Review of the Essex Boys’ Murder: A Tale of Bloodshed and Treachery – a Collection of Real-life Villains.


In 2007, the successful and enjoyable low-budget movie Rise of the Footsoldier launched a series of films known as the Footsoldier franchise. These films were known for showcasing a specific type of British gangster movie, with a focus on violence and lacking in diplomatic solutions. Some of the Footsoldier films feature fictionalized versions of real-life drug dealers Pat Tate, Tony Tucker, and Craig Rolfe, who were found dead in 1995 after being shot at close range in a 4×4 vehicle in a peaceful area of Essex.

The new documentary seeks to delve into the details of the infamous “Range Rover murders”, which have been surrounded by conspiracy theories and wild speculation. Director Trevor Drane has gathered a diverse group of individuals to uncover the complex web of relationships and backgrounds among the network of criminals, reformed criminals, former bouncers, and generally shady characters that dominated the tough guy scene in 1990s Essex. Despite some individuals now being credited as “Essex Criminals”, the majority of the film consists of interviews with these individuals, while also utilizing on-screen graphics to connect them to prominent figures like the Kray twins whenever possible.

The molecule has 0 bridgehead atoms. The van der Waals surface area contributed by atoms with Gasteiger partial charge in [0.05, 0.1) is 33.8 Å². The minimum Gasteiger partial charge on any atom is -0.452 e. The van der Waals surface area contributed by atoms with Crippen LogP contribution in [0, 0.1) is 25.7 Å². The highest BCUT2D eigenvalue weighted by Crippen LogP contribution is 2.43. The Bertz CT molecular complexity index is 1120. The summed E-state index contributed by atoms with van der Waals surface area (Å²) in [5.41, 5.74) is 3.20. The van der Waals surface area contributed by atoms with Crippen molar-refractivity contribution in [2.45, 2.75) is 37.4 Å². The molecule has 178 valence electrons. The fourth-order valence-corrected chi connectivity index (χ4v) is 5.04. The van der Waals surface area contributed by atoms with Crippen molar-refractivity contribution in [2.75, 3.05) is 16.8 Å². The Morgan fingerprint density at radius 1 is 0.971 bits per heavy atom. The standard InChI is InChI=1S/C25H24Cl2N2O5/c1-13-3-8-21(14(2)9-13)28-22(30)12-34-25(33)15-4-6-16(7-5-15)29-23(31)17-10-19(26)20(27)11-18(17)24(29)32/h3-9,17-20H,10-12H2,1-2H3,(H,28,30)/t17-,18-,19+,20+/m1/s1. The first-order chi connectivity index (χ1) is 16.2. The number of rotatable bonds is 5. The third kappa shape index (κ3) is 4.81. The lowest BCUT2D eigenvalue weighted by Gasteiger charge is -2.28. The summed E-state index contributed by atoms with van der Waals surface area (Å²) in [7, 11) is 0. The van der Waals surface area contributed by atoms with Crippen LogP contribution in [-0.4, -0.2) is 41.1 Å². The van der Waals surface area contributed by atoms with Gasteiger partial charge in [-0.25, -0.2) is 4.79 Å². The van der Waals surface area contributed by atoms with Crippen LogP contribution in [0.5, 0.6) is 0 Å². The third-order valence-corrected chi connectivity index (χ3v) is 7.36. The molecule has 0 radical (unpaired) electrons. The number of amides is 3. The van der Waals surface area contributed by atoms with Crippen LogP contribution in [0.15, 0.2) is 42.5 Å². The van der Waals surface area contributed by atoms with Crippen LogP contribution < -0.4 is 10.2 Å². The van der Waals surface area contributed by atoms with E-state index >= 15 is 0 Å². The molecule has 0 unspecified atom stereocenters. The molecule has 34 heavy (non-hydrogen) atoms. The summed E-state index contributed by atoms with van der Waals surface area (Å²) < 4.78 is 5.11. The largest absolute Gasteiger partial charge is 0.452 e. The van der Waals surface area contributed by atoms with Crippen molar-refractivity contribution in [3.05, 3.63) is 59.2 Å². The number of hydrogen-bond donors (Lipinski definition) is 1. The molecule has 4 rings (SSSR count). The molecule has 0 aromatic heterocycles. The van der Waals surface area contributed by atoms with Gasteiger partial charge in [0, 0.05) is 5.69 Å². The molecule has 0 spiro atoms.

The overall result is similar to spending time at a pub with friendly men sharing stories of the past. The worlds they describe may not seem highly appealing, but they speak of them with fondness. The issue is that while the events being discussed were undoubtedly dramatic, the documentary itself is a basic compilation of the different accounts, with a lot of repetitive talk about allegiances, drug addiction, and unwise business decisions. It will certainly interest those who have closely followed the case, but others may end up feeling that they would have been better off watching the 97th installment of Rise of the Footsoldier instead.


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